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R Soc Open Sci. 2016 Feb 17;3(2):150632. doi: 10.1098/rsos.150632. eCollection 2016 Feb.

Kinship as a frequency dependent strategy.

Author information

1
Key Laboratory of Animal Ecology and Conservation Biology, Centre for Computational and Evolutionary Biology, Institute of Zoology, Chinese Academy of Sciences, Beijing 100101, People's Republic of China; Department of Anthropology, University College London, 14 Taviton Street, London WC1H 0BW, UK.
2
Key Laboratory of Animal Ecology and Conservation Biology , Centre for Computational and Evolutionary Biology, Institute of Zoology, Chinese Academy of Sciences , Beijing 100101, People's Republic of China.
3
Department of Anthropology , University College London , 14 Taviton Street, London WC1H 0BW, UK.

Abstract

Humans divide themselves up into separate cultures, which is a unique and ubiquitous characteristic of our species. Kinship norms are one of the defining features of such societies. Here we show how norms of marital residence can evolve as a frequency-dependent strategy, using real-world cases from southwestern China and an evolutionary game model. The process of kinship change has occurred in the past and is also occurring now in southwestern China. Our data and models show how transitions between residence types can occur both as response to changing costs and benefits of co-residence with kin, and also due to the initial frequency of the strategies adopted by others in the population: patrilocal societies can become matrilocal, and neolocal societies can become duolocal. This illustrates how frequency-dependent selection plays a role both in the maintenance of group-level cultural diversity and in cultural extinction.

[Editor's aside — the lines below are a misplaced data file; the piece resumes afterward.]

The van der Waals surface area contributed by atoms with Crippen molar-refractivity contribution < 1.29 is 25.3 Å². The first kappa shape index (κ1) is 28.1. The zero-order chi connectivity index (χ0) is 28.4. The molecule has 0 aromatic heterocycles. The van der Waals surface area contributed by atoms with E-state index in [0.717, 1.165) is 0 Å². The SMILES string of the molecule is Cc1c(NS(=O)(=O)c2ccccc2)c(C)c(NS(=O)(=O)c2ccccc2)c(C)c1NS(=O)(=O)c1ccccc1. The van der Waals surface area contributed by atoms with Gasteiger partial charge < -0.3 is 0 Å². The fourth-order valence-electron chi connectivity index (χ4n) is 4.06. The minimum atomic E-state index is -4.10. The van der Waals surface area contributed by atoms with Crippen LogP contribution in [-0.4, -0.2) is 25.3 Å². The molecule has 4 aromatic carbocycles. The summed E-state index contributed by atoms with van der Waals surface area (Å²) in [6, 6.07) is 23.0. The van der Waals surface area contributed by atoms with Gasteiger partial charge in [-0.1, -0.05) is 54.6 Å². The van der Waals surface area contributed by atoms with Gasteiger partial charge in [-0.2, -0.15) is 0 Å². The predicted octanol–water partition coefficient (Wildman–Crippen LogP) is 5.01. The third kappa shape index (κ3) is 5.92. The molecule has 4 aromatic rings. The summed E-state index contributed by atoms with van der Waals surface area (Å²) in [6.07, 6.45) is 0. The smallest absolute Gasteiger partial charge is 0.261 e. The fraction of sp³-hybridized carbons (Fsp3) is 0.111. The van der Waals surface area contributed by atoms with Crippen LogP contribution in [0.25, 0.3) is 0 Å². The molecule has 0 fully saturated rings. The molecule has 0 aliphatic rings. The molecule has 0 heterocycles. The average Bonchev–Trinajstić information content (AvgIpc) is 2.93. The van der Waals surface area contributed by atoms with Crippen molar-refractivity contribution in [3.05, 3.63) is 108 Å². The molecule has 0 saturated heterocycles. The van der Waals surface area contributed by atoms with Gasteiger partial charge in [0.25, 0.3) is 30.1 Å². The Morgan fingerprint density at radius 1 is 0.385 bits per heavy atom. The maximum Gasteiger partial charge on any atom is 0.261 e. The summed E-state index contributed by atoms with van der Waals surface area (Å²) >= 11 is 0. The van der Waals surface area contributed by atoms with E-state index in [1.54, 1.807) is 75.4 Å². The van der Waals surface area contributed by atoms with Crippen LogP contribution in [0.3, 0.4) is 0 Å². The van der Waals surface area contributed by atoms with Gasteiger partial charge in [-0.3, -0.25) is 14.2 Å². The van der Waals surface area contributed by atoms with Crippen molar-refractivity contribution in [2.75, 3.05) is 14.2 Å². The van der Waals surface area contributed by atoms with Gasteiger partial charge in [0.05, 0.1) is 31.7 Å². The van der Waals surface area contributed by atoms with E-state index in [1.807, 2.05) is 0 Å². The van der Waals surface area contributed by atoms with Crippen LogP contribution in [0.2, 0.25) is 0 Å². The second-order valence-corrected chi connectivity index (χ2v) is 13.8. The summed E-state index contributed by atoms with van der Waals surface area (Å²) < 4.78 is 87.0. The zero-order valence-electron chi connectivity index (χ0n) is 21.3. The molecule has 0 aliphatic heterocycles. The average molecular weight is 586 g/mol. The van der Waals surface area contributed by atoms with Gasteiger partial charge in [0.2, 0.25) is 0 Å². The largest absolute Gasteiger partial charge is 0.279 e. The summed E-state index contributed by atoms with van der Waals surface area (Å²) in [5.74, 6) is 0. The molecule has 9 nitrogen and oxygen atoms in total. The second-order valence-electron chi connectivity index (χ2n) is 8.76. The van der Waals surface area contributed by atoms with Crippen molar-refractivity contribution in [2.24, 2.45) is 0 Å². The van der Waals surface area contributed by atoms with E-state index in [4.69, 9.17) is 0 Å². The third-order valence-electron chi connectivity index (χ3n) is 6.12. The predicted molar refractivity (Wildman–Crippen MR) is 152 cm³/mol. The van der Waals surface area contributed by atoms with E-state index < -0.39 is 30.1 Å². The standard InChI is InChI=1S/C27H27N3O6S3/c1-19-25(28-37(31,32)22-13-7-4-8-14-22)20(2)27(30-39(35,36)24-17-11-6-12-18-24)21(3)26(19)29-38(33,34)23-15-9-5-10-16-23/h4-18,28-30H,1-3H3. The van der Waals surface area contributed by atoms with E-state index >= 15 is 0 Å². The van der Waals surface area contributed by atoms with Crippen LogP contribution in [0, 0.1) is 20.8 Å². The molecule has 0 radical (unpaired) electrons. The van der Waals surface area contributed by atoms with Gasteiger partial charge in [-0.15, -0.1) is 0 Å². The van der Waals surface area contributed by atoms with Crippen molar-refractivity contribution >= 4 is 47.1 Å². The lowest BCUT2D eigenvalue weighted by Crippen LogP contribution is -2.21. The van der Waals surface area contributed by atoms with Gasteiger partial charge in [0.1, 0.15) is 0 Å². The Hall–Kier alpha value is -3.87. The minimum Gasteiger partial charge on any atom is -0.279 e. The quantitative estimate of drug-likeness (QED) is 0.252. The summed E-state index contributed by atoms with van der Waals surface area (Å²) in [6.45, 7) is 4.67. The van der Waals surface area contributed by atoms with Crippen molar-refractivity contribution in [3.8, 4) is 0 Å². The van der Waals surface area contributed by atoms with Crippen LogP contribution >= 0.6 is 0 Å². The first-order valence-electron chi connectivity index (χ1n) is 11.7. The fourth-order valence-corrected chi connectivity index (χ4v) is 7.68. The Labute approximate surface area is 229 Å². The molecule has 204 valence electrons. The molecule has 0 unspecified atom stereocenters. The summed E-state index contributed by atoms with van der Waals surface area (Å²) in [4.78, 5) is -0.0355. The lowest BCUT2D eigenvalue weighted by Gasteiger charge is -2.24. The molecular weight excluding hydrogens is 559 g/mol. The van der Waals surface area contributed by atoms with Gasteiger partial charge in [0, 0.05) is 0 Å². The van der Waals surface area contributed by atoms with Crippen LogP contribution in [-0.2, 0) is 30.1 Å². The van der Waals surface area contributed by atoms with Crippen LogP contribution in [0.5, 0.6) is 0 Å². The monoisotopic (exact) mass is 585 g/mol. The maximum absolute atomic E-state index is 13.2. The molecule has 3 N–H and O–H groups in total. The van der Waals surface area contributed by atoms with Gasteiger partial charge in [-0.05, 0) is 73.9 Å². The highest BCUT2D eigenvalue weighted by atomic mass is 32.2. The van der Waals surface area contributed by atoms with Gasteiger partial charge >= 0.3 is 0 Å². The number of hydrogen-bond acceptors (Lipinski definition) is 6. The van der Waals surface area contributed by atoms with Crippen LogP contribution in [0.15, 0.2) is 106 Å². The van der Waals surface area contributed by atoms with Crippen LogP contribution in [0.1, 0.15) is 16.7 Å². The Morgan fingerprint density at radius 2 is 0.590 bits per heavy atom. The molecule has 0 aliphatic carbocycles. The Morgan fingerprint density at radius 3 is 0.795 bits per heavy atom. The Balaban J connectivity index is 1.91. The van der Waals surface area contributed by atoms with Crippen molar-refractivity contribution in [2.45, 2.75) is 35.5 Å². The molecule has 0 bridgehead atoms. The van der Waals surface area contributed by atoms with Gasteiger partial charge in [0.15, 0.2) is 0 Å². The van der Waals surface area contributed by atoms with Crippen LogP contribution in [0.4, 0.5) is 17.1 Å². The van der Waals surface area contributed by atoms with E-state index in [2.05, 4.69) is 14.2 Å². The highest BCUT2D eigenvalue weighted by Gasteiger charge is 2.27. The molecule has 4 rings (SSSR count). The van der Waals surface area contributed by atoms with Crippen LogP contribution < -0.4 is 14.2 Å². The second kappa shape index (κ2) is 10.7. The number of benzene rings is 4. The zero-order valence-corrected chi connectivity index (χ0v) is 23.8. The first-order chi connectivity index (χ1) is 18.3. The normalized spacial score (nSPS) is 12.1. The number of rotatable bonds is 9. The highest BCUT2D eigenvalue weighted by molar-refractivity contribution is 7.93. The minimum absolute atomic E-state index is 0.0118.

KEYWORDS:

frequency-dependent selection; kinship; post-marital residence

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